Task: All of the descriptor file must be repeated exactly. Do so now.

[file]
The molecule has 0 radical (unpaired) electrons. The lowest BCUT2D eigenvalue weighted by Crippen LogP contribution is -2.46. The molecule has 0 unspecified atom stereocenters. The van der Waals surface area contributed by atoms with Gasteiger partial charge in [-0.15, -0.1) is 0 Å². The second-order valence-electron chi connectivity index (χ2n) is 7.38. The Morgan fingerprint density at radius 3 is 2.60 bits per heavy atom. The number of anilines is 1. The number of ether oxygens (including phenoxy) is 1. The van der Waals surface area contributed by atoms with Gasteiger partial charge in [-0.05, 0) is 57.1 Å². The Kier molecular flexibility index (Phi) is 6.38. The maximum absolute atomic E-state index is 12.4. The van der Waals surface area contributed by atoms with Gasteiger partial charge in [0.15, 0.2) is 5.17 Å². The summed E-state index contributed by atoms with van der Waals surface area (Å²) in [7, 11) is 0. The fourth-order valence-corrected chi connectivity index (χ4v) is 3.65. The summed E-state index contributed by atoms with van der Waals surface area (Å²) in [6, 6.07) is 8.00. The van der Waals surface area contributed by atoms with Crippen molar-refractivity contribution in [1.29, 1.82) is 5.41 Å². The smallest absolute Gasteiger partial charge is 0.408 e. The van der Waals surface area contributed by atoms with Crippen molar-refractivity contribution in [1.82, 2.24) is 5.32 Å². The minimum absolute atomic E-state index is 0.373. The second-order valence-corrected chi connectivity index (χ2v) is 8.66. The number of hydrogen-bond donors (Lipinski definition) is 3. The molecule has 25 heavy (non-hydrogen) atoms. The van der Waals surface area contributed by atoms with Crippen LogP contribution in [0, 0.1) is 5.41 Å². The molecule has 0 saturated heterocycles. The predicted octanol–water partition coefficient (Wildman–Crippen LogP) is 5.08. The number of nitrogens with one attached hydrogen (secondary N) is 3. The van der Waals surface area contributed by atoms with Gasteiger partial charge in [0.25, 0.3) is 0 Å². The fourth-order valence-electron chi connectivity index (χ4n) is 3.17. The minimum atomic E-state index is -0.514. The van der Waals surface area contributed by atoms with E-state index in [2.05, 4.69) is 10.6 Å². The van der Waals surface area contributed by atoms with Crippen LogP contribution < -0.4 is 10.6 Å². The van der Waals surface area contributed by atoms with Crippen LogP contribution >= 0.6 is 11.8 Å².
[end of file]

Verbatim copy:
The molecule has 0 radical (unpaired) electrons. The lowest BCUT2D eigenvalue weighted by Crippen LogP contribution is -2.46. The molecule has 0 unspecified atom stereocenters. The van der Waals surface area contributed by atoms with Gasteiger partial charge in [-0.15, -0.1) is 0 Å². The second-order valence-electron chi connectivity index (χ2n) is 7.38. The Morgan fingerprint density at radius 3 is 2.60 bits per heavy atom. The number of anilines is 1. The number of ether oxygens (including phenoxy) is 1. The van der Waals surface area contributed by atoms with Gasteiger partial charge in [-0.05, 0) is 57.1 Å². The Kier molecular flexibility index (Phi) is 6.38. The maximum absolute atomic E-state index is 12.4. The van der Waals surface area contributed by atoms with Gasteiger partial charge in [0.15, 0.2) is 5.17 Å². The summed E-state index contributed by atoms with van der Waals surface area (Å²) in [7, 11) is 0. The fourth-order valence-corrected chi connectivity index (χ4v) is 3.65. The summed E-state index contributed by atoms with van der Waals surface area (Å²) in [6, 6.07) is 8.00. The van der Waals surface area contributed by atoms with Crippen molar-refractivity contribution in [1.29, 1.82) is 5.41 Å². The smallest absolute Gasteiger partial charge is 0.408 e. The van der Waals surface area contributed by atoms with Crippen molar-refractivity contribution in [1.82, 2.24) is 5.32 Å². The minimum absolute atomic E-state index is 0.373. The second-order valence-corrected chi connectivity index (χ2v) is 8.66. The number of hydrogen-bond donors (Lipinski definition) is 3. The molecule has 25 heavy (non-hydrogen) atoms. The van der Waals surface area contributed by atoms with Crippen LogP contribution in [0, 0.1) is 5.41 Å². The molecule has 0 saturated heterocycles. The predicted octanol–water partition coefficient (Wildman–Crippen LogP) is 5.08. The number of nitrogens with one attached hydrogen (secondary N) is 3. The van der Waals surface area contributed by atoms with Gasteiger partial charge in [0.25, 0.3) is 0 Å². The fourth-order valence-electron chi connectivity index (χ4n) is 3.17. The minimum atomic E-state index is -0.514. The van der Waals surface area contributed by atoms with E-state index in [2.05, 4.69) is 10.6 Å². The van der Waals surface area contributed by atoms with Crippen LogP contribution < -0.4 is 10.6 Å². The van der Waals surface area contributed by atoms with Crippen LogP contribution >= 0.6 is 11.8 Å².